Autism Awareness Week 2020

This week it's autism awareness week... so let's learn about the condition...

You may have read some of my previous posts about Autism, but let's have a recap...

What is Autism?

Autism or Autistic Spectrum Disorder (ASD) is a lifelong developmental disability that affects the way a person communicates and relates to the world around them. It has differing degrees of severity (hence the spectrum). 

Incidence is around 1 in 100 people with males being more diagnosed than females (4:1 ratio), although this is thought to be due to social masking of symptoms in females. 

70% have a learning disability. Although a triad of symptoms was traditionally described as what defines a diagnosis, more up to date thinking is a dyad of impairment:

  1. Fixed interests, repetitive, unusual and sensory behaviours 
  2. Impairment in social communication and impaired interaction
Plus additional difficulties can be described. 

There are some co-morbidities that are associated with ASD including:
  • Development e.g. hypotonia, cognitive disabilities
  • Psychiatric e.g. Anxiety, OCD
  • Behavioural e.g. self-harm, aggressive behaviour
  • Sensory e.g. hypersensitivities/hyposensitivities
  • Neurological e.g. seizures/epilepsy
  • Gastrointestinal e.g. food sensitivity, GORD
  • Sleep disruption
The cause of ASD is unknown (possibly genetic and environmental), and there is no 'cure'. Management focuses on gaining independence in daily activities such as behavioural strategies, special educational needs, and possibly medication to manage specific behaviour challenges or co-morbidities. 

Communication Tips

Patients with ASD may be verbal or non-verbal. Many may take what you say very literally, so here are some tips when communicating with these patients:
  • Use their name 
  • Use a special interest to engage them 
  • Say less and speak slower
  • Limit questions
  • Use less non verbal communication
  • Use visual supports
  • Be aware of background noise, it can distract the patient from what you are saying
  • Establish a 'stop' signal 
  • Patients will probably avoid eye contact - this doesn't mean they are not listening 
  • Give patients space and time to digest what you are saying
  • Some patients use Makaton signs to help communicate

Sensory Tips

As I've already mentioned, some patients with ASD have hyper/hyposensitivities. This can be very apparent in a dental setting, so here are some tips:

  • Patients might be sensitive to the dental light. Dark glasses can be used 
  • With patients who are sensitive to touch, minimise any contact with the patient, including how long you are using instruments inside the mouth
  • Patients can be sensitive to noise - some may have ear defenders. Noises like the suction or high speed drill can be almost painful for these patients. Avoid them or play music the patient likes 
  • Patients can also be sensitive to smells/tastes including mouthrinses, filling materials. This might decide what materials you can use for a patient to materials they tolerate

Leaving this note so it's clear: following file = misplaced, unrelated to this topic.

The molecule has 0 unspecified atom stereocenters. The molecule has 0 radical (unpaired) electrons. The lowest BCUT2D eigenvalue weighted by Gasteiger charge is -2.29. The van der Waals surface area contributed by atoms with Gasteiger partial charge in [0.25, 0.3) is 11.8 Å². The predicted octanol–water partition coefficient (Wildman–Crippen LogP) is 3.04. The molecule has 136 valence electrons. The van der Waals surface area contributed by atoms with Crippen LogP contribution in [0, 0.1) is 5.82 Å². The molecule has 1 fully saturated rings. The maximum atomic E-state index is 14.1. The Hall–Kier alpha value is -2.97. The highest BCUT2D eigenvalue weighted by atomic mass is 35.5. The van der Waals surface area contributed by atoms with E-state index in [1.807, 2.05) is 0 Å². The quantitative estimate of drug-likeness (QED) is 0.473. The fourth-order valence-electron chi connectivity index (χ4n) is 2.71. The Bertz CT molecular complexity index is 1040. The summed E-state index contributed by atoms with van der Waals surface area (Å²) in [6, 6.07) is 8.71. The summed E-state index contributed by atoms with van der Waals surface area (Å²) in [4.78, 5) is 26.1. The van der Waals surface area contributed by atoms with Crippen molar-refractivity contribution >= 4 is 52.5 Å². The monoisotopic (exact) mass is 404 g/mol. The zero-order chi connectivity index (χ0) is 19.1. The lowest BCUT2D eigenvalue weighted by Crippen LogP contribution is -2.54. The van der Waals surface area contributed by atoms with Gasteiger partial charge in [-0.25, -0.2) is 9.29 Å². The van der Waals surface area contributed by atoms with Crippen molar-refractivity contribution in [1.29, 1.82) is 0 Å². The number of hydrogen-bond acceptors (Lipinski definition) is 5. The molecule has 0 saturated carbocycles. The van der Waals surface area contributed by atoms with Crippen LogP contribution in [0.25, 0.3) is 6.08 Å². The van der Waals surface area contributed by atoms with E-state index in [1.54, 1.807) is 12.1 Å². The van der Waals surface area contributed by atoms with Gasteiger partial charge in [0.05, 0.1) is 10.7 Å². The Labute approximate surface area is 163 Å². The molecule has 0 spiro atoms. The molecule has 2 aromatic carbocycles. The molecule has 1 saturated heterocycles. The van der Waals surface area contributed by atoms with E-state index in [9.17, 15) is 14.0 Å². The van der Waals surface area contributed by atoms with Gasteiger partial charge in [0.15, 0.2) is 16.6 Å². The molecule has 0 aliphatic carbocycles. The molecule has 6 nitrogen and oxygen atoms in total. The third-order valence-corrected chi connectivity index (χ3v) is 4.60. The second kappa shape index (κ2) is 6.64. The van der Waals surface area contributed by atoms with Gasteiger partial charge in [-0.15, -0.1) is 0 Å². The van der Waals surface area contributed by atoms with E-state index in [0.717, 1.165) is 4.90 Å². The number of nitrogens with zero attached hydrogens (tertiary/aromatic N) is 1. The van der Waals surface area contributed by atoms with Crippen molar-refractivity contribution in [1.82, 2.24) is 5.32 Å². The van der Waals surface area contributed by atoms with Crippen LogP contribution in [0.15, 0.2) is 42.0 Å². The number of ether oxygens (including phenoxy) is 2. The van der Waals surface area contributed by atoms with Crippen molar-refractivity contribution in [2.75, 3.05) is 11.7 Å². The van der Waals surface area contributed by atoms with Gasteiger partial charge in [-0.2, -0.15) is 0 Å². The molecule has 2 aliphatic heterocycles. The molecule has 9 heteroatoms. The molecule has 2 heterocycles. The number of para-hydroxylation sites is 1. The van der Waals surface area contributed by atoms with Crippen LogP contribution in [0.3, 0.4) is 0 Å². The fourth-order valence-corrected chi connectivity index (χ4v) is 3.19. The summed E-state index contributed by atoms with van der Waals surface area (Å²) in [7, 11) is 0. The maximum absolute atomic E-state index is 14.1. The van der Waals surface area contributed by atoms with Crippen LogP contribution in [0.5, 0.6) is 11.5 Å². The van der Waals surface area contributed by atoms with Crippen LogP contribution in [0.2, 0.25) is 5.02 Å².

Oral Health Tips 

Although there are no specific oral health issues that feature in patients with ASD, there are some common patterns that arise:
  • Poor oral hygiene can be because of lack of compliance, dislike of taste/texture of toothpaste. Behavioural management from their carers, realistic expectations and the use of flavourless, non-foaming toothpaste can help
  • If they have a limited diet, this can impact of their oral health, for example if there is high sugar intake
  • Patients may be bruxists and have tooth surface loss, or chew things for sensory feedback. This is known as stimming. Safe chew toys can be advised which are kind on teeth
  • Self-injurious behaviour can present in the mouth, as ulceration, lip biting or gingival clefts
  • Due to possible high risk of caries/perio, prevention is key! Fluoride varnish/toothpaste and follow ups should be advised

Dental Appointment Tips

Seeing some patients with ASD in the dental surgery can be a challenge, here are my tips:
  • Preparation is key. If their carer/parent can come beforehand to take pictures of the environment/team this can prepare the patient, help construct a social story or use simple leaflets/questionnaires about the patient so the patient, their carer and the dental team are prepared e.g. if the patient doesn't like seeing people in uniform, the team can remove prior to appointment 
  • Minimise waiting time in the waiting room 
  • Plan the visit so there is no surprises
  • Consider domiciliary visits
  • The same team and surgery should be used to establish routine
  • See the patient at the time of day that least disturbs their routine 
  • Plan a sugar-free reward after the visit e.g. favourite take-away or activity, or even just a sticker!
  • Keep background noise to minimum
  • Use a time indicator 
  • The patient may require several acclimatisation visits 
  • Sedation or general anaesthesia is an option

What are your tips when managing patients with autism? Let me know in the comments below. 

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